particular Congressional largesse. The U.S. Olympic Committee also has special rights in its
    name, the Olympic rings and other symbols, and the words “Olympics,”
    “Olympiad,” and even “Pan-American.” It famously wielded
    those rights in a Supreme
    Court case
    that forced a San Francisco athletic association to change the
    name of its event from the Gay Olympics to the Gay Games (an incident that
    makes you wonder how such a case might be decided today, with better-developed
    case law on trademark parody and a clear reason for “Gay Olympics” to
    be a criticism of the Olympic Committee).

    Besides the BSA and the USOC, there are 39 other
    that get similar special protections. Most are veterans’
    groups, but they also include the American Symphony Orchestra League, the U.S. Capitol Historical
    , and the National
    Tropical Botanical Garden
    (there are a lot more organizations named, but
    not all of them get exclusive rights in their names).

    These restrictions on these particular words and symbols
    come from a different set of laws than trademark, so the argument is that
    trademark defenses don’t apply to
    them. But should they?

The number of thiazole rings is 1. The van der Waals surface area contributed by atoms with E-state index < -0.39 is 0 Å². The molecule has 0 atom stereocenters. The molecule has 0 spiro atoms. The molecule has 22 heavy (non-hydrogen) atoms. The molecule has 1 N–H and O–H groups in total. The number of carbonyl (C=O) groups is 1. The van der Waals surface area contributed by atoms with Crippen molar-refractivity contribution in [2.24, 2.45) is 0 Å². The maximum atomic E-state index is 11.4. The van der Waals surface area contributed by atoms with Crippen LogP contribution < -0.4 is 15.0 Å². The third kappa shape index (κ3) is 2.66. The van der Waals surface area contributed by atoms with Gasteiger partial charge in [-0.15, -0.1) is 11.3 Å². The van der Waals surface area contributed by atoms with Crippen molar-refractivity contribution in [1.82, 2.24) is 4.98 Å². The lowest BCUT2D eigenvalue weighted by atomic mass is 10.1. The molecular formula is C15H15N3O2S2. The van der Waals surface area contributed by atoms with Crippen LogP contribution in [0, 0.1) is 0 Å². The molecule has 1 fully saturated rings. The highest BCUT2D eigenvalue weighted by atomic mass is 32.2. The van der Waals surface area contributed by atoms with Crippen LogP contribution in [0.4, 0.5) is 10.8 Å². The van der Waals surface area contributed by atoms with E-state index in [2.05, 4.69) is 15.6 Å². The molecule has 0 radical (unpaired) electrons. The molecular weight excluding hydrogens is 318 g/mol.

Consider the purposes behind these laws. They’re not meant
    to be rewards for these organizations being good causes, and they’re not meant
    to be a means by which the organizations can expand their control of the
    English language—they’re meant to protect the organizations from being imitated
    or impersonated by unscrupulous parties.

    This is the same impulse behind trademark law. Yet despite
    that valuable service, the law recognizes that trademarks can, if given too
    much power, stifle speech, just the way overbroad copyright protection can.
    Which is why the law needs to carve out a space for the First Amendment to
    exist within all these areas of law. The Supreme Court has
    that fair use and other copyright doctrines help preserve the
    First Amendment within copyright; trademark has its own limits that allow it to
    make way for free speech. These “super-trademark” laws are no
    different; they too are subject to the First Amendment.

    Obsolete Protections? 

    Given how similar these laws are to trademark, it’s also
    worth asking whether or not they’re now redundant and obsolete. Trademark law
    has come a long way (in ways both good and bad) since 1916, when the BSA got
    its special protection, and even since 1950, when the USOC was given its own
    exclusive rights. The world has certainly changed, too, with some of the
    organizations listed in the U.S. Code seemingly no longer in need of any special
    protection—the Veterans
    of World War I  of the United
    States of America
    would seem to no
    longer exist
    , for understandable
    . It might be time to ask whether this mishmash of laws remains
    necessary, when these organizations can make use of the same trademark laws
    that apply to the rest of society.